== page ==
So many young Irish are leaving Ireland that when Jackson Martin turned up to work on farms in Kerry and Galway, many locals were puzzled why a Kiwi from the land of plenty would want to work there. He writes…
I had been living in Edinburgh for just under two years and my UK work visa was fast running out so I decided to volunteer to work on farms in Ireland for a few months for the craic. Through the WWOOFing (World Wide Opportunities on Organic Farms) programme I found a farm in County Kerry and another in County Galway that were willing to host a vagrant Kiwi with Irish heritage and try and teach him a thing or two about farming.
I really wasn’t too sure what to expect – would I be hosted by hippies singing ‘Kumbaya’ around a camp fire? Or would they be slave drivers looking for a free pair of hands?
Though I did hear a few horror stories from other WWOOFers, I couldn’t have asked for nicer people to host me. I spent my first six weeks in a little town in Kerry called Kenmare with a sheep farmer called Mike. Mike was an aviation engineer but, after losing his job in the turmoil in Ireland that followed the global financial crisis, moved back out to the farm that his father ran when Mike was a youngster.
Lambs popping out
I arrived in spring and things were in full swing with lambs popping out left, right, and centre. It was not for the faint-hearted and the sheep seemed to need almost constant medical attention. By the time I left I had helped deliver a breach birth lamb, butcher a hogget, dissect a ewe to determine the cause of death, perform surgery on a ewe with a uterine prolapse (one of the more disturbing things I’ve seen), castrate numerous lambs and vaccinate them against all manner of diseases. I sometimes wondered how they ever survived before human intervention; not that they all did however. But as Mike so aptly put it: ‘where there’s livestock, there’s deadstock’.
As Mike was fairly new to sheep farming his mate Dermot often came over to help out. Dermot had left school at 13 to work on his father’s farm and knew everything there was to know about sheep. I only understood about half of what he said but he was a jolly fella and would laugh at the end of every sentence, so I just laughed too and we got along grand.
In return Mike gave Dermot veges from his abundant gardens. In fact, this ‘bartering’ system involved a few more who helped each other including Ritchie the butcher, John the electrician, and Martina who seemed to have a veterinarian background by the way she helped with the sheep. Mike said they had been doing this more to reduce costs as times were getting harder and harder in Ireland. It made me wonder why more people don’t do the same back home.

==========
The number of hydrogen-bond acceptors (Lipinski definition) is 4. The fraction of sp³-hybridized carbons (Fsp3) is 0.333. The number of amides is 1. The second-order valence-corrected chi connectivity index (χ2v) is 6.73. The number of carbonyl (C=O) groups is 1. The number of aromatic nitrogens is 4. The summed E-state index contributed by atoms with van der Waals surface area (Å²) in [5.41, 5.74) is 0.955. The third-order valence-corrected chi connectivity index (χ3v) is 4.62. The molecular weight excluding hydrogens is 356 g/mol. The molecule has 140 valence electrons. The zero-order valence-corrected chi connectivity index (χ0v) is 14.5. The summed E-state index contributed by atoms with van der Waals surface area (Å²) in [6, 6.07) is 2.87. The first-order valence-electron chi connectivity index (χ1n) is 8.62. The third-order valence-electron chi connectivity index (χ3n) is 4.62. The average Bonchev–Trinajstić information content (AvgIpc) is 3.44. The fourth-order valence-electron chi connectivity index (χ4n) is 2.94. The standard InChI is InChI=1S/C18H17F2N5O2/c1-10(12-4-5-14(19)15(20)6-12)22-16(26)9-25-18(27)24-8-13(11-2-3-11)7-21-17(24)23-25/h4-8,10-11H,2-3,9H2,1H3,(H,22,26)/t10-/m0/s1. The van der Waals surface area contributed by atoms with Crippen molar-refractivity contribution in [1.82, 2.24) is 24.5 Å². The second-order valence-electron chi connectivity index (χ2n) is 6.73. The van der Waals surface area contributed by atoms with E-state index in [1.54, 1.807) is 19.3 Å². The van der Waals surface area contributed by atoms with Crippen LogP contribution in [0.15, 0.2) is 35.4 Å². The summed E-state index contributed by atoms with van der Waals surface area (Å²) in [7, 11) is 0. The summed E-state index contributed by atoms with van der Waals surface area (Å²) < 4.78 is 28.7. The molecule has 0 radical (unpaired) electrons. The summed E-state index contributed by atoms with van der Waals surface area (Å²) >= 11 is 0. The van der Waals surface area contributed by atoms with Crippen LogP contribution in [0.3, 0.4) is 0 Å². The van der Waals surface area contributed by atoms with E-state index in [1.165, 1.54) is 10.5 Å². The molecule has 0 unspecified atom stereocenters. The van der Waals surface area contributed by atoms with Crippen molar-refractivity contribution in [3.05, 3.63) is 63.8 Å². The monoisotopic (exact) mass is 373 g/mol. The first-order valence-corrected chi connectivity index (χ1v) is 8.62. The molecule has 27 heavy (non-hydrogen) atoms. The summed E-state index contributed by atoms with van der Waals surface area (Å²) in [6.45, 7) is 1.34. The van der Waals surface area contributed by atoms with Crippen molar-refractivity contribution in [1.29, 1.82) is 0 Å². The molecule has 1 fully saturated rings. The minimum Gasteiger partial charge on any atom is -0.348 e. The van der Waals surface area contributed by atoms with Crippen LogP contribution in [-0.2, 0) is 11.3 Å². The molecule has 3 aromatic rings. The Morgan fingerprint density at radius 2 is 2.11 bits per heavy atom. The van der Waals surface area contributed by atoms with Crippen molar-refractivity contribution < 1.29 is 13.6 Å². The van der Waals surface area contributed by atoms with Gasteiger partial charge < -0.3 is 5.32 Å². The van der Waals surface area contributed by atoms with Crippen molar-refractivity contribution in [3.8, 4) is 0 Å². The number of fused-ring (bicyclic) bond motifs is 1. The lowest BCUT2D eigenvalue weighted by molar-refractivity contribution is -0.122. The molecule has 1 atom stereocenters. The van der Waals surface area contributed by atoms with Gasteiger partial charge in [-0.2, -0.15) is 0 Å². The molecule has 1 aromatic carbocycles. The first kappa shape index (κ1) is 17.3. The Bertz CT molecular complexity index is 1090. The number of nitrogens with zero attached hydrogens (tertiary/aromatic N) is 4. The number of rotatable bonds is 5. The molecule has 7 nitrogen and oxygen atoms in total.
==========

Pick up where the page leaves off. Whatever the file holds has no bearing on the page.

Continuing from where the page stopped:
In Galway I stayed with Melissa and Brendan on what can only be loosely described as a cattle farm. Brendan, a builder who had inherited it, was in the process of handing it over to his second daughter Melissa, a returned traveller with a two-year-old and a one-year-old in tow. To be honest, I couldn’t really understand how they made any money off their farm as very little work went on. They were all lovely people and made me feel very welcome but it seemed they didn’t really know what they were doing themselves so it was difficult for them to tell me what to do.
They had all sorts of interesting animals though – pot-bellied pigs, pygmy goats that climbed all over the barn roof, a donkey and pony that never left each other’s sides, three psychotic geese that attacked anything that moved, and a duck that thought it was D’Artagnan to the three musketeer geese. After five weeks living the easy life only working a few hours a day, I began to miss the more physical but interesting work in Kenmare so returned down to Mike’s farm for my final week in Ireland.
With the large numbers of young Irish leaving their shores, basically everyone I met asked me why I had left NZ to come to Ireland. They seemed to think I was mad and that NZ was the land of plenty with great weather and great job opportunities. Replying with a shrug and ‘the grass is always greener’ was always well received.
‘Do you know Jimmy’?
It also amused me how many people would say, ‘My cousin Jimmy’s out in NZ, Auckland I think. Do you know him?’ I would politely explain that it’s a rather large city and no, unfortunately I didn’t. ‘I’ll give ya his email address and you can get in touch with him if you’re ever up there’ they would generously offer, leaving me to wonder how many people poor Jimmy had had to entertain on account of his cousins back home.
I’ve had a fantastic time in Ireland and have really been overwhelmed by the people’s generosity and friendliness. It seems like a token thing to say but it really is true. Once people hear your accent (and the younger ones have got over taking the piss out of it), they appear to be genuinely interested in who you are, where you’ve been, and why you’re here. It’s so strange to be considered exotic. I really don’t feel exotic. The main things I’ll take from Ireland are my newly developed taste for Guinness (after years of forcing down my token annual one on St Patrick’s Day), using ‘the craic’ and ‘grand’ in every sentence, and funnily enough, gaining a real appreciation for New Zealand and how good we have it (it’s hard not to jump on the bandwagon!).
So I’ll raise my glass to the grand old Irish and cheers for the great craic.